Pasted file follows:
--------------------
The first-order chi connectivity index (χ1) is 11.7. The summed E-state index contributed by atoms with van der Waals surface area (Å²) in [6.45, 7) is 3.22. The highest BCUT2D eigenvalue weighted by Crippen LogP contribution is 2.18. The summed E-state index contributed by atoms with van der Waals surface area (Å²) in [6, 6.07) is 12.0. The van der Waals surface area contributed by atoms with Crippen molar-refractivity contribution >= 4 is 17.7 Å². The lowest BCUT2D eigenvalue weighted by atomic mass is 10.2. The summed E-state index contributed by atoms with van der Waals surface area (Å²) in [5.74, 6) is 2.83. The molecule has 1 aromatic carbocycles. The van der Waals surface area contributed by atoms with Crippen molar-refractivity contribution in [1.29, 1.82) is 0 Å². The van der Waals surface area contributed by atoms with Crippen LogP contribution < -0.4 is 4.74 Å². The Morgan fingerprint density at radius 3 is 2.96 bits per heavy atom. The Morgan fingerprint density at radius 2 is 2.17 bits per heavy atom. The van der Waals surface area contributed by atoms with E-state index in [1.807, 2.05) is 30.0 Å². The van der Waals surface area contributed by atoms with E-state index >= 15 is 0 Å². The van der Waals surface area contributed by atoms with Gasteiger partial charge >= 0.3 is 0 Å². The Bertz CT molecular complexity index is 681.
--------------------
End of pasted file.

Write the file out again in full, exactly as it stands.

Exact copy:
The first-order chi connectivity index (χ1) is 11.7. The summed E-state index contributed by atoms with van der Waals surface area (Å²) in [6.45, 7) is 3.22. The highest BCUT2D eigenvalue weighted by Crippen LogP contribution is 2.18. The summed E-state index contributed by atoms with van der Waals surface area (Å²) in [6, 6.07) is 12.0. The van der Waals surface area contributed by atoms with Crippen molar-refractivity contribution >= 4 is 17.7 Å². The lowest BCUT2D eigenvalue weighted by atomic mass is 10.2. The summed E-state index contributed by atoms with van der Waals surface area (Å²) in [5.74, 6) is 2.83. The molecule has 1 aromatic carbocycles. The van der Waals surface area contributed by atoms with Crippen molar-refractivity contribution in [1.29, 1.82) is 0 Å². The van der Waals surface area contributed by atoms with Crippen LogP contribution < -0.4 is 4.74 Å². The Morgan fingerprint density at radius 3 is 2.96 bits per heavy atom. The Morgan fingerprint density at radius 2 is 2.17 bits per heavy atom. The van der Waals surface area contributed by atoms with E-state index in [1.807, 2.05) is 30.0 Å². The van der Waals surface area contributed by atoms with E-state index >= 15 is 0 Å². The van der Waals surface area contributed by atoms with Gasteiger partial charge >= 0.3 is 0 Å². The Bertz CT molecular complexity index is 681.